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Major changes loom for airlines

Dallas Morning News

DALLAS — With Delta Air Lines Inc. and Northwest Airlines Corp. now in bankruptcy, the airline industry appears headed for a major shakeup.

Whether that means mergers, liquidations or something else, the dire situation of the industry’s oldest, biggest players suggests major changes are inevitable, industry analysts and legal experts said Thursday.

“If we find ourselves with a majority of the industry operating in Chapter 11, then I think there’s going to be a lot of pressure for consolidation,” said finance professor Michael Alderson of Saint Louis University, “which will be just a way of effecting a partial liquidation of the industry.”

On Wednesday, the nation’s third-largest carrier, Delta, and No. 4 Northwest sought protection from creditors in a New York federal bankruptcy court. No. 2 United Airlines Inc. and parent UAL Corp. have already spent nearly three years in bankruptcy proceedings, and No. 7 US Airways Group Inc. is nearly at the end of its second visit to bankruptcy court in the past three years.

Dallas bankruptcy lawyer Mark MacDonald said U.S. companies have an incentive to file now rather than later. Major changes in bankruptcy laws go into effect Oct. 17, and corporations filing after then will be forced to reorganize and exit Chapter 11 proceedings much faster.

Delta and Northwest probably had that deadline in mind when they filed; competitors pondering bankruptcy undoubtedly are mulling it as well, he said.

“I think many bankruptcy attorney are saying leap quick,” MacDonald said.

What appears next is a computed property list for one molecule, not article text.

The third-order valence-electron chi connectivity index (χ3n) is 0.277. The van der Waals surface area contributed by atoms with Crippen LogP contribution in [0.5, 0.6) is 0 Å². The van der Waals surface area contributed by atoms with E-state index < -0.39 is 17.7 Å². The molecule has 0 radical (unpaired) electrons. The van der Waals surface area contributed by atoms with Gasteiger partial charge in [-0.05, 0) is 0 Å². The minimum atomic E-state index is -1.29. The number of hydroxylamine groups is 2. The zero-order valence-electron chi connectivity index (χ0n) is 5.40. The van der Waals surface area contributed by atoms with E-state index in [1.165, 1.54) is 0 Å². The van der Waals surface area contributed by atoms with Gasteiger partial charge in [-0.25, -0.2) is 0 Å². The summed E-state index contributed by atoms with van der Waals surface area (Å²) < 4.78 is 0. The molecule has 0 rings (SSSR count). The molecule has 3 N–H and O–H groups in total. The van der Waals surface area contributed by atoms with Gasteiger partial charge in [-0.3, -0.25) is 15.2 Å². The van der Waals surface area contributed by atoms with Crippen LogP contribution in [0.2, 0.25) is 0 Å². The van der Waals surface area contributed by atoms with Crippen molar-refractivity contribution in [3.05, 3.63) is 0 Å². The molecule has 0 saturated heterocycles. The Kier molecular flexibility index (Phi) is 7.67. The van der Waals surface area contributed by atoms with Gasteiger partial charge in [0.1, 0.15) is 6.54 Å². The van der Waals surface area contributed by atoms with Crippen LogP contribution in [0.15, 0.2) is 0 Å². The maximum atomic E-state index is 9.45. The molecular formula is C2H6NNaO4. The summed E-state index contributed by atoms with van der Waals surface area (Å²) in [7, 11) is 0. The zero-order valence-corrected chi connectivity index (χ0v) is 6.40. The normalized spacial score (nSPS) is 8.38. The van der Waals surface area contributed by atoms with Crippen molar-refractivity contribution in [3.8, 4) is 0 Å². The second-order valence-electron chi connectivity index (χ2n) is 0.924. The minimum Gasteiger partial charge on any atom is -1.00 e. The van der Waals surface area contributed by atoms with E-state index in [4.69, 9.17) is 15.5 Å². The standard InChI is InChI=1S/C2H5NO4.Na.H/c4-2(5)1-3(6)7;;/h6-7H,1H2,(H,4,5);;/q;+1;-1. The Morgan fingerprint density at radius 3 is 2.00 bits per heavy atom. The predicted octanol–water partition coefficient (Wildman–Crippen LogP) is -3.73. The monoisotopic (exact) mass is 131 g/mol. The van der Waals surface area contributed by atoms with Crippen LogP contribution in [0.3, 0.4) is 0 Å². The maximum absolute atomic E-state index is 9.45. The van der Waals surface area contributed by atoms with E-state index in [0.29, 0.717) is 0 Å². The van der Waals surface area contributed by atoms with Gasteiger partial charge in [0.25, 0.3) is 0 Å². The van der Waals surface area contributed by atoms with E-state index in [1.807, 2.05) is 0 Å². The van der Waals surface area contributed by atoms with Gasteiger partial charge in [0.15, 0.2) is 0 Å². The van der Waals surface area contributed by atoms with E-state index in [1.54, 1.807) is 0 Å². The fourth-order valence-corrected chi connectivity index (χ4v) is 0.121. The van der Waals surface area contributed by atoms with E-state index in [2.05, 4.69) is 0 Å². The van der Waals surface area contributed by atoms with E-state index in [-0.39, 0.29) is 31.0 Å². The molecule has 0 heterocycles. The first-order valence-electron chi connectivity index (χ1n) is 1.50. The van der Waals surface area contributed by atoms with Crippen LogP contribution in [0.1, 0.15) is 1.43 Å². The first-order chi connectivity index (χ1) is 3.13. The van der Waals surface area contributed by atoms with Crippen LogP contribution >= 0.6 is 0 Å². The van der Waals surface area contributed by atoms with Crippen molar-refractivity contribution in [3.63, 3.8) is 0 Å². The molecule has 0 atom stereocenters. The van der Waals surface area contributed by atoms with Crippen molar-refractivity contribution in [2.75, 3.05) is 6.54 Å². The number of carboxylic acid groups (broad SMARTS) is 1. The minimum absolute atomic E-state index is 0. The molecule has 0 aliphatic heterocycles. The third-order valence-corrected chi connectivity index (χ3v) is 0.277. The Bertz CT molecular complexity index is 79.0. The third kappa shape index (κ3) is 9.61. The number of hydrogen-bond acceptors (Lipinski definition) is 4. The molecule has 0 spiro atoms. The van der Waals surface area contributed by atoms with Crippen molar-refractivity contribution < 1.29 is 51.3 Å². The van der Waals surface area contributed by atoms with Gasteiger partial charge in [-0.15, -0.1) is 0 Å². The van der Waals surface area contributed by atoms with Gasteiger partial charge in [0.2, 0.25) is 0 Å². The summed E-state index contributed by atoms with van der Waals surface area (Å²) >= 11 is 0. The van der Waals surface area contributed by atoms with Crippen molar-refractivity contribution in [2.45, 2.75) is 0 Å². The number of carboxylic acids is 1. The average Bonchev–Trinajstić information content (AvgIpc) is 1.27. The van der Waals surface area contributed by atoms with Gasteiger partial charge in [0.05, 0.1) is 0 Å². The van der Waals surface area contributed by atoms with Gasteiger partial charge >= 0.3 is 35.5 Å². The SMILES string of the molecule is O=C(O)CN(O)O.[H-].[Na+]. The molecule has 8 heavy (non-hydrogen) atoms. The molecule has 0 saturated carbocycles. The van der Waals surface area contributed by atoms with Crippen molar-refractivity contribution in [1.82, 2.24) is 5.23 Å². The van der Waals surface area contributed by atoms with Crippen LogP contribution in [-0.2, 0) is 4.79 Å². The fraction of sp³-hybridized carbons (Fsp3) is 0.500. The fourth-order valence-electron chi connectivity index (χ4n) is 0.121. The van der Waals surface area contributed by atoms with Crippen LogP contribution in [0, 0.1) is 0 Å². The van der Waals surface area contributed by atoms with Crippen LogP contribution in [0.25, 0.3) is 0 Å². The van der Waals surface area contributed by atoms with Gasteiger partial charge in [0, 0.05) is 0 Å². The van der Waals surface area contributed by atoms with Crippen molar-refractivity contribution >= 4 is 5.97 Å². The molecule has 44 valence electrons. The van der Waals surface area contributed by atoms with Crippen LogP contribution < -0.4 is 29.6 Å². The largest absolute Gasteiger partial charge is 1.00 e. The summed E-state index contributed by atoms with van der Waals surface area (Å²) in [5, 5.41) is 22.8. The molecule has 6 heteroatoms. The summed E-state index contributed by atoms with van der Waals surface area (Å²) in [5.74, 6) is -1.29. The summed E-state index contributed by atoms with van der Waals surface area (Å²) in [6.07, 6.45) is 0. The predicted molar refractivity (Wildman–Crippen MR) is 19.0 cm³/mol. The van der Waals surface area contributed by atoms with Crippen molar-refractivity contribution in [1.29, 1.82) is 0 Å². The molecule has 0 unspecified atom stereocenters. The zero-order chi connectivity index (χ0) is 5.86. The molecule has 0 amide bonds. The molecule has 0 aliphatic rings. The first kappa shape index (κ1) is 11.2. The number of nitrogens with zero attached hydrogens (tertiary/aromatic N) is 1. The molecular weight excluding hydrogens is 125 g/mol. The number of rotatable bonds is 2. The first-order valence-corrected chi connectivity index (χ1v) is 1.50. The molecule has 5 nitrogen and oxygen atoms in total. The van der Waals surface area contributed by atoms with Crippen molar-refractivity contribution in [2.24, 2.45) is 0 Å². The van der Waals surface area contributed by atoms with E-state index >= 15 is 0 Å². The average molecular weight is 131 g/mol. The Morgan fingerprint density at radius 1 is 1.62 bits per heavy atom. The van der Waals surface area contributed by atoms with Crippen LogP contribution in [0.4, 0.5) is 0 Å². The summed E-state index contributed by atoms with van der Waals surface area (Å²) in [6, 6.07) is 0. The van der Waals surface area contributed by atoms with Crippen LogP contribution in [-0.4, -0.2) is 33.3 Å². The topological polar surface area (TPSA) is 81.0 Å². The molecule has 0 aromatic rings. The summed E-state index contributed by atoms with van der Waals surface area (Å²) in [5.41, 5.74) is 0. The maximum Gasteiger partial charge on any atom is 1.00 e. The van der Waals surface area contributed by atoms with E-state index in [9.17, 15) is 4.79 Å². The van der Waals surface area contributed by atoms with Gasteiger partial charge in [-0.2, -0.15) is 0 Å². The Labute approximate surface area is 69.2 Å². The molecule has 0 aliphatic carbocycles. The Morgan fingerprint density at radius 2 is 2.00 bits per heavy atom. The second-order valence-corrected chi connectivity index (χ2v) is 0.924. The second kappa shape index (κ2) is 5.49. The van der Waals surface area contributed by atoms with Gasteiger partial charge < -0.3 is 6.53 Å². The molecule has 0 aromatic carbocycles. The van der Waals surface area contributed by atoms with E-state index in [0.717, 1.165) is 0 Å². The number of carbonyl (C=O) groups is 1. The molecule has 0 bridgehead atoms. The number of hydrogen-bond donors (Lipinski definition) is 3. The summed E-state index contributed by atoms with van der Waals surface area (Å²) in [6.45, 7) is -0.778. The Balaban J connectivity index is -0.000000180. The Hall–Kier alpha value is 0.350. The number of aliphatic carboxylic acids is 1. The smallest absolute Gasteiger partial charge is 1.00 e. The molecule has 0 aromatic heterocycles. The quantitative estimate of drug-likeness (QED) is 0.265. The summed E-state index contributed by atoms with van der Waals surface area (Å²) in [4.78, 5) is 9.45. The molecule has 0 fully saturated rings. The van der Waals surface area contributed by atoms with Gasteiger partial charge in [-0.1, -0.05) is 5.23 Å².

Alderson said with more than half the capacity of the U.S. airline industry operating under Chapter 11, healthier airlines are feeling the pressure to cut costs in bankruptcy as well.

“Chapter 11 is a strategic tool that lets you abrogate contracts, reduce your costs and potentially dump your pension obligations on the federal government,” he said. “Once a majority of the industry is operating with that competitive advantage, you have a strong incentive to get in as opposed to staying out.”

Aviation consultant Ron Kuhlmann said it’s wrong to conclude the airline industry itself is troubled, even with some of its biggest players in bankruptcy.

“The reality, though, is that the airline industry is just fine,” said Kuhlmann, vice president with Unisys R2A Transportation Management Consultants in Oakland, Calif. “We have unfortunately begun to identify the industry with individual corporations.”

He challenged the idea that there’s too much capacity in the industry, noting that most airlines are flying with more than 80 percent of their seats filled with paying passengers this year.

“That means fliers have not been dissuaded,” Kuhlmann said. “One of the reasons is that they are getting products they want at prices they can afford to pay. Unfortunately, a significant chunk of the industry can’t make money doing that.”

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